Women Are Better Investors Than Men, And More Risk Averse

Numerous reports, studies and surveys conclude that in the investing battle of the sexes, women outperform men. However, there’s a caveat for advisors to be aware of. Women are more averse to risk than men.

That jibes with other research finding that men have more of a “gambler’s spirit”, are more given to impulse and more likely to carry debt than women. Add to that, women are better savers than men. Indeed, women are increasingly educated – they make up a sizable majority of current college students in the U.S. – are making more money and are actively financial advice. Those are all positive points for advisors. There’s more and it comes in the form of how women are handling their personal finances.

Put it all together, and it’s clear that advisors should be making efforts to engage more female clients and that these prospects may have the leeway to take on more risk in their portfolios.  Women and investing is one of the foundations of Nancy Tengler’s The Women’s Guide to Successful Investing  was originally published in 2014 and has recently been refreshed.

It’s worth a read by advisors because it explores women outperforming men when it comes to investing though the former often view themselves more as savers than investors.

Advisors Take Heed of Women’s Investing Proficiency

With life expectancies increasing and the possibility of many women living well into their 90s, advisors should help female clients get on the ball when it comes to investing and embracing risk. There are other good reasons advisors need to get involved on these fronts.

“It is no secret that women are increasingly controlling wealth. Estimates suggest that women control more than 50% of all wealth and growing. Importantly, 95% of women will be their family’s primary financial decision maker at some point in their lives,” according a synopsis of Tengler’s book. “Yet recent studies show that Millennial women are deferring financial and investing decisions at a greater pace than Baby Boomer women. Targeted to all women with a clear recognition that though the objectives and needs of this vast segment may not necessarily be homogeneous, women share common challenges when it comes to investing, this book provides clear instruction and a series of Intelligent Investing Rules for women to live by, especially in these times with sticky and persistent inflation and rising interest rates.”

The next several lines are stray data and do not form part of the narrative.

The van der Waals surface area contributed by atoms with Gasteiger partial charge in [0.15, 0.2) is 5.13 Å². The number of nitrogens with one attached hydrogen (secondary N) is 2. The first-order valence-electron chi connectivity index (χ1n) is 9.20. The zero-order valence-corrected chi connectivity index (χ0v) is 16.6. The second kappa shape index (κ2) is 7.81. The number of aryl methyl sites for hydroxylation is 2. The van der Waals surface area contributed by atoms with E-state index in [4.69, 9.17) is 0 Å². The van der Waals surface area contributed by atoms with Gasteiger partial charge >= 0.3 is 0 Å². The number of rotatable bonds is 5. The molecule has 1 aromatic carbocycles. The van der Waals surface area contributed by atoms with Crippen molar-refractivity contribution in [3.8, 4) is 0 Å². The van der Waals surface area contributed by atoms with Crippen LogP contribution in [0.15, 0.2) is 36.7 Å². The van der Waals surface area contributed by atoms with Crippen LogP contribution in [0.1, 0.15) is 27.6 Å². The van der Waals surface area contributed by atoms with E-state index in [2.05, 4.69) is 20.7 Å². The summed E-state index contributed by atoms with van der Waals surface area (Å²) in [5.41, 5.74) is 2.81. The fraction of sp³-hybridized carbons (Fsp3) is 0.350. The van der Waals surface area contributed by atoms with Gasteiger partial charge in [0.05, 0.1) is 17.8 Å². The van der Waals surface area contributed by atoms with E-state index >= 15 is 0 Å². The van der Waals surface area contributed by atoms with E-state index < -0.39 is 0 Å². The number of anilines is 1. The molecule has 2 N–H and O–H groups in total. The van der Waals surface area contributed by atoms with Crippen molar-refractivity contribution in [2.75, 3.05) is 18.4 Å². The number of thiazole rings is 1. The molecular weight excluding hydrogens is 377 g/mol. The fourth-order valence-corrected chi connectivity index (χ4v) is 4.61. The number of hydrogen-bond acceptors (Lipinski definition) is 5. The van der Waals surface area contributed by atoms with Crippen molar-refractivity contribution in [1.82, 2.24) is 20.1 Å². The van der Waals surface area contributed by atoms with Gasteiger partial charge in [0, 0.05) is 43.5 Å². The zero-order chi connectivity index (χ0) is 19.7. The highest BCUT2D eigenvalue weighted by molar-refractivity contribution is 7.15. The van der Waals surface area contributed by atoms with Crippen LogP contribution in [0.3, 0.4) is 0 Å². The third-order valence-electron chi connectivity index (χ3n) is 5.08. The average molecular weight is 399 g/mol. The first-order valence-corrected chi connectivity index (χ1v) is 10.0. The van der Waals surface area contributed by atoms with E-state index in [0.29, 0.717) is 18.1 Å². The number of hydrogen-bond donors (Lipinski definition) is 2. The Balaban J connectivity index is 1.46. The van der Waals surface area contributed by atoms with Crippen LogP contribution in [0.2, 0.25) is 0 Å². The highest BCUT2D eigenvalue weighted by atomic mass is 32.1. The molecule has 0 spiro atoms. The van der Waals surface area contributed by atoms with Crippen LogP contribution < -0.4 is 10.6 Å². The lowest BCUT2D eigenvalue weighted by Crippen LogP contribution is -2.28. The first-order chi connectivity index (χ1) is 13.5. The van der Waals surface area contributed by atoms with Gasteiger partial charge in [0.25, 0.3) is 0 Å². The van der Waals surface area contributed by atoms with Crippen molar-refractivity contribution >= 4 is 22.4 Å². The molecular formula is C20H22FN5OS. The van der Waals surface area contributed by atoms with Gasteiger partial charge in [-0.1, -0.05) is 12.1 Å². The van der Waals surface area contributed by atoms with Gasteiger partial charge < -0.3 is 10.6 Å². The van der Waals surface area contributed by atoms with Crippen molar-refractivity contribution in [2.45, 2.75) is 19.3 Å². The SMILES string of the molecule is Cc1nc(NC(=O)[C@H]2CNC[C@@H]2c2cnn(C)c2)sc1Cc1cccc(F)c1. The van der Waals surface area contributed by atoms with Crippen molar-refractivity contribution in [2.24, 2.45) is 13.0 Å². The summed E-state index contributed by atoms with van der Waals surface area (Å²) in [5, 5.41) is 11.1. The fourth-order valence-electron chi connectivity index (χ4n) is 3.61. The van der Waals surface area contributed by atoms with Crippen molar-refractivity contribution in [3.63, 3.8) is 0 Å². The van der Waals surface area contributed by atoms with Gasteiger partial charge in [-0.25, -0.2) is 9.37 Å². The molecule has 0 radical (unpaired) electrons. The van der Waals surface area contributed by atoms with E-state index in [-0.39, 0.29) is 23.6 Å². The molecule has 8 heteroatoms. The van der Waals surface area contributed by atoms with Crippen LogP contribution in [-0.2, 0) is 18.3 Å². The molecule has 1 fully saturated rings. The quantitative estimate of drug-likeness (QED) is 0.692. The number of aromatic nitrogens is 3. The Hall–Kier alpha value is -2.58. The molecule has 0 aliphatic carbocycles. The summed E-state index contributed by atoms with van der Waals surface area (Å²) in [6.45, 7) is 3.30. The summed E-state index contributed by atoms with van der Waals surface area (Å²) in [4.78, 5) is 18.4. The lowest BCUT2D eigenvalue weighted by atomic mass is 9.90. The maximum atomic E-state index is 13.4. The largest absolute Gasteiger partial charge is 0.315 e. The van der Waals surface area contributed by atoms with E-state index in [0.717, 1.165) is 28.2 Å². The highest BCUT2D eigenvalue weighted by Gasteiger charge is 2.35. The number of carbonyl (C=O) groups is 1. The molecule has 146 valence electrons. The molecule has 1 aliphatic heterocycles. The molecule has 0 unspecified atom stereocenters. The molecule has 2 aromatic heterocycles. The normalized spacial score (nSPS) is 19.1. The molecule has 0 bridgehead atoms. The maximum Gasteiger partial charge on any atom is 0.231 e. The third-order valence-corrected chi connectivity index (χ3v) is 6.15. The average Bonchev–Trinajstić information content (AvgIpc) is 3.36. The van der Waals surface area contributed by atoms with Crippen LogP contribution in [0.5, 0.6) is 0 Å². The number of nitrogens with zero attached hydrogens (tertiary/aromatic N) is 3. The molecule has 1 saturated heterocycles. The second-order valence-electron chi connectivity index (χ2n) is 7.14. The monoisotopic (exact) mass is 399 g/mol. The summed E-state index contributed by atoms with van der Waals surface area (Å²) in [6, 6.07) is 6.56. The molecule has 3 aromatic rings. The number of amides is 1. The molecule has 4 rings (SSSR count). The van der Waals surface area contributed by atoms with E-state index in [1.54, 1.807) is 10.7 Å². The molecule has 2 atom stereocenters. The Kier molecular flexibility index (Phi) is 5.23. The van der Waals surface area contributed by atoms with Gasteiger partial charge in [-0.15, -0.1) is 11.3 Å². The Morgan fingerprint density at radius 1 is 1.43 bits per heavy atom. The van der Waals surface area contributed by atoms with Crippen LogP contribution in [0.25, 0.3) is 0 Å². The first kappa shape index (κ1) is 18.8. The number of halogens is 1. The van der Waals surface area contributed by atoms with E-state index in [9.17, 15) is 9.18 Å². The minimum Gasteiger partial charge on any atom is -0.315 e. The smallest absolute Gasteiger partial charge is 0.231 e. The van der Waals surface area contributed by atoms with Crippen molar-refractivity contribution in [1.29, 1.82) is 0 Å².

As Tengler told Lorie Konish of CNBC, some of the other factors that help women outperform men in the investing realm are women being more open-minded, more committed to research and less reliant on beating a benchmark.

All positive points to be sure and factors advisors should embrace. So what’s are the big issues keeping women from reaping more investment rewards?

Helping Women Overcome Nerves

Arguably, the biggest factors confounding women when investing boil down to nerves, including keeping too much capital in cash and persistent feelings that they need more education to get in the game.

Obviously, the latter point is something advisors can help with right off the bat. When it comes to the matter of not deploying enough capital to assets with appreciation potential, math proves why cash needs to be put to work, not sit on the sidelines.

“Having just 5% of an investment portfolio in cash rather than in equities will lower annual total return by 0.30%, according to Tengler. Over a 20-year period, that may result in $30,000 less in growth for a portfolio that started with $100,000, assuming a 9% annual average stock return, reports CNBC.

Related: These Women Likely Need Financial Advisors